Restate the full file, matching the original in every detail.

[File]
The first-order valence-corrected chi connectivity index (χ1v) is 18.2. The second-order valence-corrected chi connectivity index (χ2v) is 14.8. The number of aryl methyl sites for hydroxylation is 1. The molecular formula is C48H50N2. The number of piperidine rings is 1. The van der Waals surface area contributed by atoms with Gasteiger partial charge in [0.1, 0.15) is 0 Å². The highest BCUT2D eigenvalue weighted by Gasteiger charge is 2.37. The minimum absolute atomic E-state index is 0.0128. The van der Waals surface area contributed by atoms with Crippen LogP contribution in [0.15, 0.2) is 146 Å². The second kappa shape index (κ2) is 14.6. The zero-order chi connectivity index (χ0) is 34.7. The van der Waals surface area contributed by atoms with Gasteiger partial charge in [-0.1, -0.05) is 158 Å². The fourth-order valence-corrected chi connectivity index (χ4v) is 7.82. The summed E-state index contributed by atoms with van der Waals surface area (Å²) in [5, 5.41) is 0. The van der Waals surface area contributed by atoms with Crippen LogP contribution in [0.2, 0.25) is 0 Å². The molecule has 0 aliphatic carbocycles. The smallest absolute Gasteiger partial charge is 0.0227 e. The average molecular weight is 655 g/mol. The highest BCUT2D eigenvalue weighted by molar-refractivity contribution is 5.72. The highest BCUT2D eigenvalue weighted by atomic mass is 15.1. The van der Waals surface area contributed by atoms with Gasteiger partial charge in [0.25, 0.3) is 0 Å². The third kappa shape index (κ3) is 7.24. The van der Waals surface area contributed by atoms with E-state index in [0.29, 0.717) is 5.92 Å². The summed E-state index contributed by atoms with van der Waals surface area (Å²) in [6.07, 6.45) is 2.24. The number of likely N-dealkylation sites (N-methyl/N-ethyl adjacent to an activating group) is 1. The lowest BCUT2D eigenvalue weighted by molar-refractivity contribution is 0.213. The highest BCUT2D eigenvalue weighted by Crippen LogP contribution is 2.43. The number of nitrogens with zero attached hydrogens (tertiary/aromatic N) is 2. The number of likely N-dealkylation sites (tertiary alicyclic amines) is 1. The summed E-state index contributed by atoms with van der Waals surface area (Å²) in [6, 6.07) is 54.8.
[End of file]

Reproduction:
The first-order valence-corrected chi connectivity index (χ1v) is 18.2. The second-order valence-corrected chi connectivity index (χ2v) is 14.8. The number of aryl methyl sites for hydroxylation is 1. The molecular formula is C48H50N2. The number of piperidine rings is 1. The van der Waals surface area contributed by atoms with Gasteiger partial charge in [0.1, 0.15) is 0 Å². The highest BCUT2D eigenvalue weighted by Gasteiger charge is 2.37. The minimum absolute atomic E-state index is 0.0128. The van der Waals surface area contributed by atoms with Crippen LogP contribution in [0.15, 0.2) is 146 Å². The second kappa shape index (κ2) is 14.6. The zero-order chi connectivity index (χ0) is 34.7. The van der Waals surface area contributed by atoms with Gasteiger partial charge in [-0.1, -0.05) is 158 Å². The fourth-order valence-corrected chi connectivity index (χ4v) is 7.82. The summed E-state index contributed by atoms with van der Waals surface area (Å²) in [5, 5.41) is 0. The van der Waals surface area contributed by atoms with Crippen LogP contribution in [0.2, 0.25) is 0 Å². The molecule has 0 aliphatic carbocycles. The smallest absolute Gasteiger partial charge is 0.0227 e. The average molecular weight is 655 g/mol. The highest BCUT2D eigenvalue weighted by molar-refractivity contribution is 5.72. The highest BCUT2D eigenvalue weighted by atomic mass is 15.1. The van der Waals surface area contributed by atoms with Gasteiger partial charge in [0.25, 0.3) is 0 Å². The third kappa shape index (κ3) is 7.24. The van der Waals surface area contributed by atoms with E-state index in [0.29, 0.717) is 5.92 Å². The summed E-state index contributed by atoms with van der Waals surface area (Å²) in [6.07, 6.45) is 2.24. The number of likely N-dealkylation sites (N-methyl/N-ethyl adjacent to an activating group) is 1. The lowest BCUT2D eigenvalue weighted by molar-refractivity contribution is 0.213. The highest BCUT2D eigenvalue weighted by Crippen LogP contribution is 2.43. The number of nitrogens with zero attached hydrogens (tertiary/aromatic N) is 2. The number of likely N-dealkylation sites (tertiary alicyclic amines) is 1. The summed E-state index contributed by atoms with van der Waals surface area (Å²) in [6, 6.07) is 54.8.